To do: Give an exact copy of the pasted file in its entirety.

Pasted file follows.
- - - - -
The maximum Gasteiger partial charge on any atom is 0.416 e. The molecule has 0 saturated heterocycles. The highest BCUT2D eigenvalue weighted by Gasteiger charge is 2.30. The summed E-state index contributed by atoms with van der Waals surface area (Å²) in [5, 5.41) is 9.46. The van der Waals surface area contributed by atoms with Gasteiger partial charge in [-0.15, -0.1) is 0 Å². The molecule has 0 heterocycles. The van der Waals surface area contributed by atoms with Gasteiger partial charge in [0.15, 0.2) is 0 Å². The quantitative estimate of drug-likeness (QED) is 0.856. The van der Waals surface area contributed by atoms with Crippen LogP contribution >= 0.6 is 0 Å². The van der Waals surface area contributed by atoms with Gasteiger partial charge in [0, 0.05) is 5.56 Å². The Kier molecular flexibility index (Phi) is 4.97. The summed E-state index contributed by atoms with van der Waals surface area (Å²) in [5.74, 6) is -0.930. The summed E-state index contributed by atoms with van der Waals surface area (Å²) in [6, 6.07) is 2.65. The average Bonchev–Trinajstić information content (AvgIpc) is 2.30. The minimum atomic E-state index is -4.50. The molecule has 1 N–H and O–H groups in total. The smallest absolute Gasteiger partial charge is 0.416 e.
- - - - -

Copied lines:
The maximum Gasteiger partial charge on any atom is 0.416 e. The molecule has 0 saturated heterocycles. The highest BCUT2D eigenvalue weighted by Gasteiger charge is 2.30. The summed E-state index contributed by atoms with van der Waals surface area (Å²) in [5, 5.41) is 9.46. The van der Waals surface area contributed by atoms with Gasteiger partial charge in [-0.15, -0.1) is 0 Å². The molecule has 0 heterocycles. The van der Waals surface area contributed by atoms with Gasteiger partial charge in [0.15, 0.2) is 0 Å². The quantitative estimate of drug-likeness (QED) is 0.856. The van der Waals surface area contributed by atoms with Crippen LogP contribution >= 0.6 is 0 Å². The van der Waals surface area contributed by atoms with Gasteiger partial charge in [0, 0.05) is 5.56 Å². The Kier molecular flexibility index (Phi) is 4.97. The summed E-state index contributed by atoms with van der Waals surface area (Å²) in [5.74, 6) is -0.930. The summed E-state index contributed by atoms with van der Waals surface area (Å²) in [6, 6.07) is 2.65. The average Bonchev–Trinajstić information content (AvgIpc) is 2.30. The minimum atomic E-state index is -4.50. The molecule has 1 N–H and O–H groups in total. The smallest absolute Gasteiger partial charge is 0.416 e.